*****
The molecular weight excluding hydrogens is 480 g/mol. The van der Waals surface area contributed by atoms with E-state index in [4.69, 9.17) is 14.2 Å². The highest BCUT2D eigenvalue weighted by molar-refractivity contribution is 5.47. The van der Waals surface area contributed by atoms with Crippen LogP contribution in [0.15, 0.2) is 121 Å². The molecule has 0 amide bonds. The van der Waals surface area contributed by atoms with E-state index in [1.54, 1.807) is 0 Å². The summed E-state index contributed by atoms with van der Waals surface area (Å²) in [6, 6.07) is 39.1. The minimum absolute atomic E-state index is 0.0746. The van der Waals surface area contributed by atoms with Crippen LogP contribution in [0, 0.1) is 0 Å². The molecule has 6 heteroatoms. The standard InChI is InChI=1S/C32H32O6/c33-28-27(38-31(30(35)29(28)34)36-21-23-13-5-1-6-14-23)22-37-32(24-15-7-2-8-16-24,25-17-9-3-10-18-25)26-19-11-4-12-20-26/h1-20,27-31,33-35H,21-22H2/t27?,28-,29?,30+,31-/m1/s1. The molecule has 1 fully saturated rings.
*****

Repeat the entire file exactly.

The molecular weight excluding hydrogens is 480 g/mol. The van der Waals surface area contributed by atoms with E-state index in [4.69, 9.17) is 14.2 Å². The highest BCUT2D eigenvalue weighted by molar-refractivity contribution is 5.47. The van der Waals surface area contributed by atoms with Crippen LogP contribution in [0.15, 0.2) is 121 Å². The molecule has 0 amide bonds. The van der Waals surface area contributed by atoms with E-state index in [1.54, 1.807) is 0 Å². The summed E-state index contributed by atoms with van der Waals surface area (Å²) in [6, 6.07) is 39.1. The minimum absolute atomic E-state index is 0.0746. The van der Waals surface area contributed by atoms with Crippen LogP contribution in [0, 0.1) is 0 Å². The molecule has 6 heteroatoms. The standard InChI is InChI=1S/C32H32O6/c33-28-27(38-31(30(35)29(28)34)36-21-23-13-5-1-6-14-23)22-37-32(24-15-7-2-8-16-24,25-17-9-3-10-18-25)26-19-11-4-12-20-26/h1-20,27-31,33-35H,21-22H2/t27?,28-,29?,30+,31-/m1/s1. The molecule has 1 fully saturated rings.